Wednesday
Dec262012

What to Do When a Claim is too Small to Hire a Lawyer

Corporate Litigation Lawyer Los AngelesBusiness Litigation  

 

Paul C. Bauducco
818.907.3245

Many people and companies have disputes or potential lawsuits involving damages in the thousands, or tens of thousands of dollars. While these claims are important, they are often too small for the party to hire a lawyer to file an action.

I have often explained to potential clients why a claim for several thousands of dollars, while a significant sum, was not large enough to justify hiring a lawyer to litigate, since the costs and attorney’s fees they would pay would be far greater than any judgment they might win.

Fortunately, there is an alternative other than walking away from the claim. The California Legislature has provided for Small Claims Courts to resolve such disputes quickly and inexpensively.

In Small Claims Court a person or company can quickly bring a claim to trial without lawyers, who may not represent either party; and without expensive pre-trial motions and discovery. However, the damages which can be claimed in the Small Claims Courts are limited.

In most cases, an individual can seek damages up to $10,000, while a corporation or business is limited to damage claims of $5,000. If a party’s claim is worth more than the allowable damages, the party can still bring a small claims action, but the party’s damage award may not exceed the maximum damage award allowed under the statute. Filing fees for a small claims case range from $30.00 (claims up to $1,500) to $75 (claims of $5,000 to $10,000).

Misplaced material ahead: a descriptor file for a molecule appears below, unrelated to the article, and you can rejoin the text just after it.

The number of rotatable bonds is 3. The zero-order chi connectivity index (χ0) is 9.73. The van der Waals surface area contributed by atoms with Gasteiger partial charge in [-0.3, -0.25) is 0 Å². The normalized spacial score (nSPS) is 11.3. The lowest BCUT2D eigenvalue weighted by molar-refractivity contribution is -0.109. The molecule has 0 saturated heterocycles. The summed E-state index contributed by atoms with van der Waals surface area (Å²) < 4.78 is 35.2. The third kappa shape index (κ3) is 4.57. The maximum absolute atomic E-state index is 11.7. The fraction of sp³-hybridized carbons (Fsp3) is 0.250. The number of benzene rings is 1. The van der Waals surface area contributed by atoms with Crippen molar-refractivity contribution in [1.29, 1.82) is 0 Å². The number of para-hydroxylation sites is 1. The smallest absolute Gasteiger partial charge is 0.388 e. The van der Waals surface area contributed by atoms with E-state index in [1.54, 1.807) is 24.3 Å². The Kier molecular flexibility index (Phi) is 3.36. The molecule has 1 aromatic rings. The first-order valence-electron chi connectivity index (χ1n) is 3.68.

The rules of evidence and other legal formalities do not apply in Small Claims Court, since there are no lawyers involved. The parties tell their stories -- presenting their witnesses, documents and other evidence to a judge, as there are no jury trials.

The Los Angeles Superior Court has an excellent website explaining the small claims process, fees, service of pleadings, etc.

Small Claims Court is a very useful tool when a claim is important, but not large enough to hire a lawyer.

 

Paul C. Bauducco is the Chair of our Business Litigation Practice Group. Contact him via email: pbauducco@lewitthackman.com.

 

Disclaimer:
This Blog/Web Site is made available by the lawyer or law firm publisher for educational purposes only, to provide general information and a general understanding of the law, not to provide specific legal advice. By using this blog site you understand there is no attorney client relationship between you and the Blog/Web Site publisher. The Blog/Web Site should not be used as a substitute for obtaining legal advice from a licensed professional attorney in your state.